Alberta is Canada's angriest province, Quebec the least, poll finds

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The “Rage Index” in Canada has reached a record high, according to a new report by Pollara.

Conducted earlier this month, the survey of 3,000 Canadians analyzed sentiments toward the government, the economy and current events.

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Pollara says it created the “Rage Index” to track Canadians’ sentiment on core indicators as well as news flashpoints, analyzing mood over time and within key demographic, regional, and political segments, and given that we are living in an era of “outrage, negativity and anger.”

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Weighted based on gender, age and region using the latest census data, the survey found that the “Rage Index” increased by one point from September, with the majority of respondents expressing frustration and anger regarding the war in Ukraine, conflict in Israel and Gaza, and their personal financial situation.

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Respondents were surveyed on their feelings toward the federal government, their provincial government, the Canadian economy, personal financial situations, the types of changes happening in Canada, and the latest stories in the news.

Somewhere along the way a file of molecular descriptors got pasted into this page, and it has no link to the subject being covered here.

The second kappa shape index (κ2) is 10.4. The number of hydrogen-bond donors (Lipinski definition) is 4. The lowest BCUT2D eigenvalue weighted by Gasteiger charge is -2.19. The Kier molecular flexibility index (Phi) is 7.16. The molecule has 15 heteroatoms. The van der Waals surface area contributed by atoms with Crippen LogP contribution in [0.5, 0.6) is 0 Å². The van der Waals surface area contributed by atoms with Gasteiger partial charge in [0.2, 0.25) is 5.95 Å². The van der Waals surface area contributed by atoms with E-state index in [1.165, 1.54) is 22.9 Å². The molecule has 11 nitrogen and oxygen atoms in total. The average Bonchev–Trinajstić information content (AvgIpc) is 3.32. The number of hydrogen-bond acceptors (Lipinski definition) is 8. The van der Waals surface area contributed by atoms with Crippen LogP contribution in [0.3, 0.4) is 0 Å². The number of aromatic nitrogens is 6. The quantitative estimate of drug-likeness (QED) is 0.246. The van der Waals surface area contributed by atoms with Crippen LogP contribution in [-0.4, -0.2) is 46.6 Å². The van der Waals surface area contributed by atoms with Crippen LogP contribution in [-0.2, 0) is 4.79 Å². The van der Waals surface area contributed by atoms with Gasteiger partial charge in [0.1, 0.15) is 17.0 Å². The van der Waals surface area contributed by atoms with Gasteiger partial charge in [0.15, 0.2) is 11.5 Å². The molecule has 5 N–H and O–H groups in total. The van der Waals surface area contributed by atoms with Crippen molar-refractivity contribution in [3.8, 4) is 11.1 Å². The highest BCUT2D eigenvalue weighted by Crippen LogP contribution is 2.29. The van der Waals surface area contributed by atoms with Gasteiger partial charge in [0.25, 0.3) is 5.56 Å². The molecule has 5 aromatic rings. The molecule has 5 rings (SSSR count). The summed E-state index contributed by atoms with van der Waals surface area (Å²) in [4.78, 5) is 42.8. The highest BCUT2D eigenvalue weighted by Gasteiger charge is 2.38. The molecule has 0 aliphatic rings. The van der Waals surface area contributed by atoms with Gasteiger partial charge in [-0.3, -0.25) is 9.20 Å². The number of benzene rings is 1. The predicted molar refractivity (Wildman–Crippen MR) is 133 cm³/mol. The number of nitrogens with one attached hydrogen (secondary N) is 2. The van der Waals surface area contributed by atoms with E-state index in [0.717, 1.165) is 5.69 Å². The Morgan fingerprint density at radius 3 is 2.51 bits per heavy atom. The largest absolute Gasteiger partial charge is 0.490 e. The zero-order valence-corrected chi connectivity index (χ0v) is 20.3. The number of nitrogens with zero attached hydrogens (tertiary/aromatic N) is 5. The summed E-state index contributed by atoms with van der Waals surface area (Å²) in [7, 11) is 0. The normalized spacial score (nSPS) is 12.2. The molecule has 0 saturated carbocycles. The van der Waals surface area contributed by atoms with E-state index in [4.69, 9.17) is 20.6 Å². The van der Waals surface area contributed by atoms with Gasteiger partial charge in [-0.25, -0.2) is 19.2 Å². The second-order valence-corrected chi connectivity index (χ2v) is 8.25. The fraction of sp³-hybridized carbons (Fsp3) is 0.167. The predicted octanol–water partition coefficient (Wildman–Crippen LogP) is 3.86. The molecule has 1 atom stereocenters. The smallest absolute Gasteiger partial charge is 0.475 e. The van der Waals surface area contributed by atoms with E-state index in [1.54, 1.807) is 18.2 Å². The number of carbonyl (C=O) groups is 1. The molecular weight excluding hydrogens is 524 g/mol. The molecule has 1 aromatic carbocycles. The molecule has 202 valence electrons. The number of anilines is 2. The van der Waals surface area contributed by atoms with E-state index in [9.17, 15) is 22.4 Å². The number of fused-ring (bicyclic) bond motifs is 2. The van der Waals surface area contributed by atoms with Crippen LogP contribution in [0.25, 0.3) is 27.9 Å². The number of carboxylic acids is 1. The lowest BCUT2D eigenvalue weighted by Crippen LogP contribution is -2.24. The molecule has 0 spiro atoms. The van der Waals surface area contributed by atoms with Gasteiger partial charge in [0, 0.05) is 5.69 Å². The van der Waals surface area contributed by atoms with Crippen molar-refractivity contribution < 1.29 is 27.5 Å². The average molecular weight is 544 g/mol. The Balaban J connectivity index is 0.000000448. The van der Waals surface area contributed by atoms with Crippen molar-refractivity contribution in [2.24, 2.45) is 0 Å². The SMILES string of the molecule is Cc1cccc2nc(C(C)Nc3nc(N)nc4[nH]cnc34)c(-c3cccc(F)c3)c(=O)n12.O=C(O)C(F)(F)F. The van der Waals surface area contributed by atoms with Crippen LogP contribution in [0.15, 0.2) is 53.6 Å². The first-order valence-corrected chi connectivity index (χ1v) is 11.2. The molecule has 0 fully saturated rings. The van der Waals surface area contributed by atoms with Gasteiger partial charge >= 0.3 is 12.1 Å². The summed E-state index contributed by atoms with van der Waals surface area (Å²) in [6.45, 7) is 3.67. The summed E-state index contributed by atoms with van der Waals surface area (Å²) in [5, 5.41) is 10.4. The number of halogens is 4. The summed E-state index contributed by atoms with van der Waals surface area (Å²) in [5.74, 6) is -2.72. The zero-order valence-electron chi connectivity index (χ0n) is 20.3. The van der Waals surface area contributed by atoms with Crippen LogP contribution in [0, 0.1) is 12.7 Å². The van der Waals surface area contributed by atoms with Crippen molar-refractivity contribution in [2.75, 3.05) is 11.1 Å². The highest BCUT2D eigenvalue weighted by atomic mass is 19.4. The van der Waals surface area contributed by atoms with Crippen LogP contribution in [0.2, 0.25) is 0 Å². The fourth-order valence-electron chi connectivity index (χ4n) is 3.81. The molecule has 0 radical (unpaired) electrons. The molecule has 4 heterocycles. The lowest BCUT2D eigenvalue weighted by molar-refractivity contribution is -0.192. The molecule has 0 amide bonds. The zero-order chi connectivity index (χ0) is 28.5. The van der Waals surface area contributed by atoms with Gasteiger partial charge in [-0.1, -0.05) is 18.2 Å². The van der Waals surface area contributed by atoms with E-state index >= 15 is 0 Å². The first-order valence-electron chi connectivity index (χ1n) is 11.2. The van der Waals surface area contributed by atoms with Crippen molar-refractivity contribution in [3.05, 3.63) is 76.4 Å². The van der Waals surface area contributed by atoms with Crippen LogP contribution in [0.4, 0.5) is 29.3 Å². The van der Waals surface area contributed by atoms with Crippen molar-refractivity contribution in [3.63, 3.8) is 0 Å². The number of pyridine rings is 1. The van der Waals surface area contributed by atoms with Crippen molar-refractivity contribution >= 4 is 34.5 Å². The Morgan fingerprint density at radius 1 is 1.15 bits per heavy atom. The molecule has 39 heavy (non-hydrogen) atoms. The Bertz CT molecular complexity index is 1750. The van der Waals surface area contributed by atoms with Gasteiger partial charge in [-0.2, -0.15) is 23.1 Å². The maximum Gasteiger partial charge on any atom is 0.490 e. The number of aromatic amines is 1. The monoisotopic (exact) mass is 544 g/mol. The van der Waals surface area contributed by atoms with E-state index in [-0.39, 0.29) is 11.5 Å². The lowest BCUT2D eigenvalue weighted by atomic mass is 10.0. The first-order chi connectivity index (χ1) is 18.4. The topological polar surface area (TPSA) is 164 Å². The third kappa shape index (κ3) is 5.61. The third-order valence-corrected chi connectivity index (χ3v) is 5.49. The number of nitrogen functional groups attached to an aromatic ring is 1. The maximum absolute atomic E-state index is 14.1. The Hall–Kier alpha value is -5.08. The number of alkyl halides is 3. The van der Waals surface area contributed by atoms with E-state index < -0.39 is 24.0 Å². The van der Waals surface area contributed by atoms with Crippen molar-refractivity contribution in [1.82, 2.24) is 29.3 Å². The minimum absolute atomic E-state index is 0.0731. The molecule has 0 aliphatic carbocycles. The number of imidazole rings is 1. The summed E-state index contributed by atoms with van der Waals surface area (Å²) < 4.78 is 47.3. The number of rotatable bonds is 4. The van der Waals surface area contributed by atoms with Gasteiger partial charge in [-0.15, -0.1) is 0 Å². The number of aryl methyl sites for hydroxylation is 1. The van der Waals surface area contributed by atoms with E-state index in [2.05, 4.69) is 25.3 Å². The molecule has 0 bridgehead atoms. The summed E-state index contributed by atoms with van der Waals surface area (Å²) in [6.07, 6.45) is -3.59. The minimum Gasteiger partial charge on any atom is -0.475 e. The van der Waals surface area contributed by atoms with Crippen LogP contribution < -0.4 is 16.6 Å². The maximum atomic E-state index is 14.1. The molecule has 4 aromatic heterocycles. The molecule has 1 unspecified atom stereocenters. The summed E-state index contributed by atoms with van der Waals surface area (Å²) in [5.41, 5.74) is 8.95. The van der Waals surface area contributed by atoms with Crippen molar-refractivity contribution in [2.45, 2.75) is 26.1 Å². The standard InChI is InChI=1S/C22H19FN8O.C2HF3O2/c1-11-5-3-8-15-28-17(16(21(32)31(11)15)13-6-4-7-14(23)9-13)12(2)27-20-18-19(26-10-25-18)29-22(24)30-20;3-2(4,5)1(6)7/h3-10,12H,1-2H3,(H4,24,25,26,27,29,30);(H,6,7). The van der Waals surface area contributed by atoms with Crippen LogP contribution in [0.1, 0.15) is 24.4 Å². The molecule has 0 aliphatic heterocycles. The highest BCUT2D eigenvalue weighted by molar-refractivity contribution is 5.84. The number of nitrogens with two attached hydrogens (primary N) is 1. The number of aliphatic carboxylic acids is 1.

Seventy per cent of respondents expressed anger or frustration about news stories, an eight-point increase from September.

High levels of anger were noted regarding the war in Ukraine (79 per cent) and the conflict in Israel and Gaza (78 per cent). Another 70 per cent were very angry with the Parliament giving a standing ovation to a veteran who fought for Nazi Germany.

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In Alberta, 60 per cent of respondents felt negatively about the proposal to withdraw from the Canada Pension Plan, with only 17 per cent feeling positively.

The Trudeau government’s decision to exempt home heating oil from the carbon tax for three years was well-received in Atlantic Canada, where 47 per cent of respondents viewed the exemption positively, but it received more negative responses elsewhere.

Overall, the survey found that women are generally feeling angrier than men regarding the surveyed topics.

Young people, particularly those aged 18 to 34, also reported significant frustration about the economy. Homeowners with mortgages were also significantly more frustrated about their financial situations compared to those who have paid off their mortgages.

Regionally, Alberta recorded the highest “Rage Index,” with 63 per cent of respondents stating they were annoyed or angry about the surveyed topics. Quebec, meanwhile, recorded the lowest score at 50 per cent, while Ontario trailed Alberta at 60 per cent.

Overall, 57 per cent of Canadians reported feeling annoyed or angry about the six topics, marking a one per cent increase from September. Twenty per cent reported feeling very angry, holding steady from September.

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